Cindy McCain, the widow of Senator John McCain, on Tuesday became the latest prominent Republican voice to back Democratic presidential nominee Joe Biden in his bid to wrest the White House from President Donald Trump in November's election.
Trump responded with a blistering tweet attacking John McCain, saying, "I hardly know Cindy McCain other than having put her on a Committee at her husband’s request. Joe Biden was John McCain’s lapdog. So many BAD decisions on Endless Wars & the V.A., which I brought from a horror show to HIGH APPROVAL. Never a fan of John. Cindy can have Sleepy Joe!"
"My husband John lived by a code: country first," Cindy McCain wrote on Twitter. "We are Republicans, yes, but Americans foremost. There's only one candidate in this race who stands up for our values as a nation, and that is @JoeBiden."
Biden, who forged a long friendship with John McCain despite their ideological differences, had broken the news earlier during a virtual fundraiser, telling supporters that Cindy McCain decided to endorse him after The Atlantic magazine reported that Trump had called U.S. soldiers who died in combat "losers" and "suckers."
Trump has denied making the comments. The president and McCain had a history of animosity, after Trump disparaged McCain's military service and years spent as a prisoner of war in Vietnam during the 2016 presidential campaign. Cindy McCain appeared in a video on Biden's behalf at the Democratic National Convention in August.
John McCain, who represented Arizona in the U.S. Senate for more than three decades and was the 2008 Republican presidential nominee, died of brain cancer in 2018. In August, more than 100 former McCain staffers announced their support for Biden. Recent state polls give Biden a lead in Arizona, which voted for Trump in 2016.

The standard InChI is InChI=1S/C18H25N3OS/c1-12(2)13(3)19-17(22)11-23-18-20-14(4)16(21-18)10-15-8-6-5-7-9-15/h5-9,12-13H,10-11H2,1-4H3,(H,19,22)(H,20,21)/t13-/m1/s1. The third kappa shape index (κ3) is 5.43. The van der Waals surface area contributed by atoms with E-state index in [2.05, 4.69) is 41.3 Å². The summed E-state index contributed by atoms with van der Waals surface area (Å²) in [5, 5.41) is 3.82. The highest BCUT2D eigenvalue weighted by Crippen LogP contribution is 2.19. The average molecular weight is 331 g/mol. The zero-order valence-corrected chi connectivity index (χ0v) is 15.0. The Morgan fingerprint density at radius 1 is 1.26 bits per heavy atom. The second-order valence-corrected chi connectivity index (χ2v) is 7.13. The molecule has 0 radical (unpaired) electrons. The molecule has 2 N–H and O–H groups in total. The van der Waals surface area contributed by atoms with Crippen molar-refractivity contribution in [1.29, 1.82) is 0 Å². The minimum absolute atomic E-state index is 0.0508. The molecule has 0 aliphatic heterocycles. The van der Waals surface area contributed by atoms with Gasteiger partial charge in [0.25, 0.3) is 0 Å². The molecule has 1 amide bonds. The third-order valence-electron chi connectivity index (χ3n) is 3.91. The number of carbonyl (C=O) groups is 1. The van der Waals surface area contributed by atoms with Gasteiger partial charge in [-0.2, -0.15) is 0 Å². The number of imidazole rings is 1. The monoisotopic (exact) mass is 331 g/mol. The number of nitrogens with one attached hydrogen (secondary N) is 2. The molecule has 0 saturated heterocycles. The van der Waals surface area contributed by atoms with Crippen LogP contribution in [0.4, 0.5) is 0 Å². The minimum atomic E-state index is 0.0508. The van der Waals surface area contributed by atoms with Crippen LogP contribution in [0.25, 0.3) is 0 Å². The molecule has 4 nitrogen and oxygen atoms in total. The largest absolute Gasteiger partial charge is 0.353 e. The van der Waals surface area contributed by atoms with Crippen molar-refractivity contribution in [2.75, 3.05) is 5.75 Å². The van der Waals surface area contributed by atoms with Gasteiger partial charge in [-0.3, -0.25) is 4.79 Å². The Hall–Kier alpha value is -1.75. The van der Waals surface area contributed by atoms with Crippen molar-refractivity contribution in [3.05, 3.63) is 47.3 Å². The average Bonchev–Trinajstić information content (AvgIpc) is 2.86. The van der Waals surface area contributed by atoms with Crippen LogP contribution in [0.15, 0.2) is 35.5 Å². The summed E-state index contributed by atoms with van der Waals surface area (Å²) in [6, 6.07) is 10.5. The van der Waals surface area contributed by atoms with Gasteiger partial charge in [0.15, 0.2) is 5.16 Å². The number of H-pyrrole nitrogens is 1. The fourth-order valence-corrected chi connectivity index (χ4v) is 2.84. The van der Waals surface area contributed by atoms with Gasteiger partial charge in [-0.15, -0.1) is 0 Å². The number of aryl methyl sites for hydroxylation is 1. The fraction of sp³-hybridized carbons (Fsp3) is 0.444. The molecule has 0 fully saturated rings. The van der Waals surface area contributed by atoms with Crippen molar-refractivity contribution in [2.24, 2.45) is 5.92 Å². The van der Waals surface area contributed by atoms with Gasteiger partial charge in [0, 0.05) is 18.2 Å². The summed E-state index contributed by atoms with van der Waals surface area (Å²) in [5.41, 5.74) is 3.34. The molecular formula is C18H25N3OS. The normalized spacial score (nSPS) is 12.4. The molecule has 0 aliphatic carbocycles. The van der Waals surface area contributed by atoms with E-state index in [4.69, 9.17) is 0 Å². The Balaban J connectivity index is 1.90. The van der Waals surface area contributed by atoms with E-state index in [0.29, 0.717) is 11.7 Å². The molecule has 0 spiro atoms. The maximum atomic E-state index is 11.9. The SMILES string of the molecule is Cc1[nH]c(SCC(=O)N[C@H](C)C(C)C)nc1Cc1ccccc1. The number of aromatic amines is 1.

Trump held a campaign rally in the battleground state of Pennsylvania on Tuesday, as the death of liberal U.S. Supreme Court Justice Ruth Bader Ginsburg on Friday continued to reshape the presidential contest.
- Romney will support vote on Trump's Supreme Court pick
- Trump under fire for saying virus 'affects virtually nobody' as U.S. passes 200,000 deaths
- How does a Russian troll farm work? This new HBO documentary reveals all
Trump said earlier on Tuesday he would reveal his pick on Saturday in the hopes of scheduling a Senate confirmation vote ahead of the Nov. 3 election, despite fierce criticism from Biden and congressional Democrats. Replacing Ginsburg would cement a 6-3 conservative majority on the high court.
"We're going to pick an incredible woman," Trump said at the rally, where he also mocked Biden for wearing a mask at campaign events.
Biden has slammed Trump's handling of the coronavirus pandemic, which has killed more than 200,000 people in the United States, more than any other country. Trump has said his management of the crisis saved lives.
Biden will return to the campaign trail on Wednesday with his first trip as the Democratic nominee to North Carolina, another key state.
A Reuters/Ipsos poll released on Tuesday showed Trump and Biden even in the state that Trump won in 2016.
Voters in about a half-dozen states have already begun casting early in-person ballots, and election experts expect a surge of early and mail-in voting this year as people try to reduce their risk of exposure to the coronavirus.
The pandemic has helped fuel a slew of lawsuits across dozens of states over efforts to ease mail-in voting restrictions in light of the pandemic. On Tuesday, North Carolina election officials agreed to count absentee ballots received up to nine days after Election Day, as long as they were postmarked by Nov. 3.
Courts in several other key states, including Michigan, Wisconsin and Pennsylvania, have also extended absentee ballot deadlines despite Republican opposition.